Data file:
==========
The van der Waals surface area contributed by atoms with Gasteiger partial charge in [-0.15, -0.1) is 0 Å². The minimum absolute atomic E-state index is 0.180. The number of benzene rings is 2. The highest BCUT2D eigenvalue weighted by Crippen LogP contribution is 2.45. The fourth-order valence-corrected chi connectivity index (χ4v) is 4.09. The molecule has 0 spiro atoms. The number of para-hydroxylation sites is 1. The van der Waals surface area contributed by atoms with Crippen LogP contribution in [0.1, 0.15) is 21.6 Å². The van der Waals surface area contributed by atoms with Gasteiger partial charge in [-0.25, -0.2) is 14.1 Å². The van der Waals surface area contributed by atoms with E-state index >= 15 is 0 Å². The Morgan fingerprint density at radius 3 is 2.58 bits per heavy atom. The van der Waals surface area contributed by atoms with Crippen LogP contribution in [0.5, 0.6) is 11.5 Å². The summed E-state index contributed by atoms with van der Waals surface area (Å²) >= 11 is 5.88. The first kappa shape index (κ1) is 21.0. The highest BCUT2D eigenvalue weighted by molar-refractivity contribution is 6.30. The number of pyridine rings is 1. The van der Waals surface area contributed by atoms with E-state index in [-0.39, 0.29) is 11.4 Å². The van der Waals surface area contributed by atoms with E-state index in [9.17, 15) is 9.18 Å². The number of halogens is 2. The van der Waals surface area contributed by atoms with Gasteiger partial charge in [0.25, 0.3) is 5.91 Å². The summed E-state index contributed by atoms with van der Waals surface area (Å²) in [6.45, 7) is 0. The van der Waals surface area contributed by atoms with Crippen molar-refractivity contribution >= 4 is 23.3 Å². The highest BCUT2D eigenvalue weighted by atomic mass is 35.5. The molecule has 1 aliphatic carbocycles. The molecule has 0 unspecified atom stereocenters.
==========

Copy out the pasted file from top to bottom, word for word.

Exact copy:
The van der Waals surface area contributed by atoms with Gasteiger partial charge in [-0.15, -0.1) is 0 Å². The minimum absolute atomic E-state index is 0.180. The number of benzene rings is 2. The highest BCUT2D eigenvalue weighted by Crippen LogP contribution is 2.45. The fourth-order valence-corrected chi connectivity index (χ4v) is 4.09. The molecule has 0 spiro atoms. The number of para-hydroxylation sites is 1. The van der Waals surface area contributed by atoms with Crippen LogP contribution in [0.1, 0.15) is 21.6 Å². The van der Waals surface area contributed by atoms with Gasteiger partial charge in [-0.25, -0.2) is 14.1 Å². The van der Waals surface area contributed by atoms with E-state index >= 15 is 0 Å². The Morgan fingerprint density at radius 3 is 2.58 bits per heavy atom. The van der Waals surface area contributed by atoms with Crippen LogP contribution in [0.5, 0.6) is 11.5 Å². The summed E-state index contributed by atoms with van der Waals surface area (Å²) >= 11 is 5.88. The first kappa shape index (κ1) is 21.0. The highest BCUT2D eigenvalue weighted by molar-refractivity contribution is 6.30. The number of pyridine rings is 1. The van der Waals surface area contributed by atoms with E-state index in [-0.39, 0.29) is 11.4 Å². The van der Waals surface area contributed by atoms with E-state index in [9.17, 15) is 9.18 Å². The number of halogens is 2. The van der Waals surface area contributed by atoms with Gasteiger partial charge in [0.25, 0.3) is 5.91 Å². The summed E-state index contributed by atoms with van der Waals surface area (Å²) in [6.45, 7) is 0. The van der Waals surface area contributed by atoms with Crippen molar-refractivity contribution >= 4 is 23.3 Å². The highest BCUT2D eigenvalue weighted by atomic mass is 35.5. The molecule has 1 aliphatic carbocycles. The molecule has 0 unspecified atom stereocenters.